Labour Minister Francine Landry has pulled amendments to the binding arbitration process and has promised to appoint a committee to examine the issue.
The labour minister announced on Friday the Liberal government would remove the contentious section from Bill 24.
"It has become clear through correspondence and meetings from stakeholders from both industry and labour that there are many divergent opinions on the proposed changes to binding arbitration," Landry told the legislature.
"In the interest of co-operation and collaboration, government will establish a joint labour management consultation committee of representatives of both sectors."
She said one of the first issues the committee will tackle is the rising labour costs through binding arbitration at universities and municipalities.
The move was applauded by politicians and unions.
"This is certainly welcome news on the floor of the legislature here today," said Progressive Conservative MLA Trevor Holder.
Green Party Leader David Coon said public and private sector unions should be congratulated for standing up to the provincial government.
"They made their case so clear and so effectively and so beyond reproach the evidence — they had clear arguments, they were relentless and it just showed the errors of the changes they were intending to make to our labour laws around arbitration," Coon said.
"And so the government did the right thing."
Union leaders had denounced the proposed reforms, saying they would give employers, including municipalities and universities, more leverage in contract talks.
Joel Richardson, the vice-president of the Canadian Manufacturers and Exporters Association in New Brunswick, said he supported the decision to rip up the section on binding arbitration.
"I think that overall the employers of New Brunswick were very concerned with this piece of legislation," said Richardson.
"The companies in New Brunswick were also not consulted. So we are very pleased to see the government reverse direction."
Municipalities had asked the provincial government for some of the changes, saying the current system leads to arbitrators granting large wage hikes.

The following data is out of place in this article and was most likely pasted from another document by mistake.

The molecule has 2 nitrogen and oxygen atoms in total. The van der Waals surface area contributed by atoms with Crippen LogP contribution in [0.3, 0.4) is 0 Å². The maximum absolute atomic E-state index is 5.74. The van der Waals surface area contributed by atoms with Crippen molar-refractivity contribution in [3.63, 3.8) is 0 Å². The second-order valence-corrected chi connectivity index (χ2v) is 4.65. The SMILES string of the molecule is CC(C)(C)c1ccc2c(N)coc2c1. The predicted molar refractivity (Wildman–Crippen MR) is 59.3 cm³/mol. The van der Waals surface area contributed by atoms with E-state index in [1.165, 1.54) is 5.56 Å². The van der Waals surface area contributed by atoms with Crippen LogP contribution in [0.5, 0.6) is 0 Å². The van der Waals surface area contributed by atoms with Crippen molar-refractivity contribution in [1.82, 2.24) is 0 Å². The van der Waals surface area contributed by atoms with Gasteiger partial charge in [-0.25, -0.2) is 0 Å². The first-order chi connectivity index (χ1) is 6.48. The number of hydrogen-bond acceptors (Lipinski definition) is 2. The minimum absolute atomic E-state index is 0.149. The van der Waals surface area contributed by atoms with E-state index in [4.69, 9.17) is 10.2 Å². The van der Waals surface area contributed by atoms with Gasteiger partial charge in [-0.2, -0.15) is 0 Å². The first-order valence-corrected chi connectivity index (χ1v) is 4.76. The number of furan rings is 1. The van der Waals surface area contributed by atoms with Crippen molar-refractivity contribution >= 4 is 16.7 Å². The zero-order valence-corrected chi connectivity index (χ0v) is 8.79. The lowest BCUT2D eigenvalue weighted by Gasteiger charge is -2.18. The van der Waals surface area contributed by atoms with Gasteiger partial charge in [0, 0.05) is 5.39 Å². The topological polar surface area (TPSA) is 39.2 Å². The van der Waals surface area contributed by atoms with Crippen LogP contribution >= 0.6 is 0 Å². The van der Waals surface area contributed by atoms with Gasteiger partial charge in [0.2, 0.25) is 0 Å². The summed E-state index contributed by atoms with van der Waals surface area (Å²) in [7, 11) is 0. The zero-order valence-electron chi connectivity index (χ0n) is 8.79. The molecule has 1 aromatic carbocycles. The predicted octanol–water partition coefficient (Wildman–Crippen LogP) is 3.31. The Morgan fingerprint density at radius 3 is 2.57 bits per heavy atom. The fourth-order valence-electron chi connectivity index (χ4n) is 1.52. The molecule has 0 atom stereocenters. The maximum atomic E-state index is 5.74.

They said they sometimes agree to big hikes themselves out of fear an arbitrator will go even higher.
The City of Moncton said last month when it signed a new contract with firefighters that those employees will have seen a 50-per-cent pay increase over two contracts, increases the city felt it had to grant to avoid the risk of arbitration.
The Cities Association of New Brunswick issued a statement on Friday afternoon, criticizing the Liberal government for backtracking on the binding arbitration changes.
Denis Roussel, the association's executive director, said the escalation of police and fire wages is "increasingly unsustainable" for city governments.
He said these wage hikes are "resulting in an inequitable escalation of municipal protective service wages relative to other public sector workers."
Glenn Sullivan, the president of Atlantic Firefighters Association, applauded the Liberal government's climbdown on the arbitration amendments.
He said the binding arbitration system has "treated us fairly" since it was adopted.
"We had an agreement then that in order to eliminate strikes … it would be replaced by binding arbitration and that system has worked very well since then," he said.
"We feel that it is sort of disingenuous by municipalities [to say] it is an unfair system, that it tips the balance too much in favour of the unions, because it is just not accurate."
Liberals defend change of course
The arbitration changes were included in Bill 24, which contains several legislative reforms related to the Gallant government's strategic program review.
The Liberals received unanimous support from the legislature to remove that specific section from the bill, but to keep the rest of the legislation intact.
Liberal cabinet minister Donald Arseneault said he didn't think Friday's decision showed the government made a mistake.
"I think the process works. Democracy works," he said.
"The legislature is there when we introduce bills. The opposition has the role to play to ask the proper questions. If we think that there is more work can be done on some of these pieces of legislation … why not?"
The two opposition parties were divided on Arseneault's explanation.
Opposition Leader Bruce Fitch said the problems can be blamed on Premier Brian Gallant's decision to appoint a small cabinet and the cabinet ministers are too busy.
"They are overloaded. They are not taking the time to read the bills, to understand the bill, more importantly … I have never seen so many bills repealed or reversed," Fitch said.
Meanwhile, the Green party leader said governments should reverse course when it's evident that a policy isn't acceptable.
"There is no shame in correcting mistakes and doing the right thing on the part of the government," Coon said.
"Where we run into real trouble is when governments dig their heels in and refuse to do that. They did the right thing."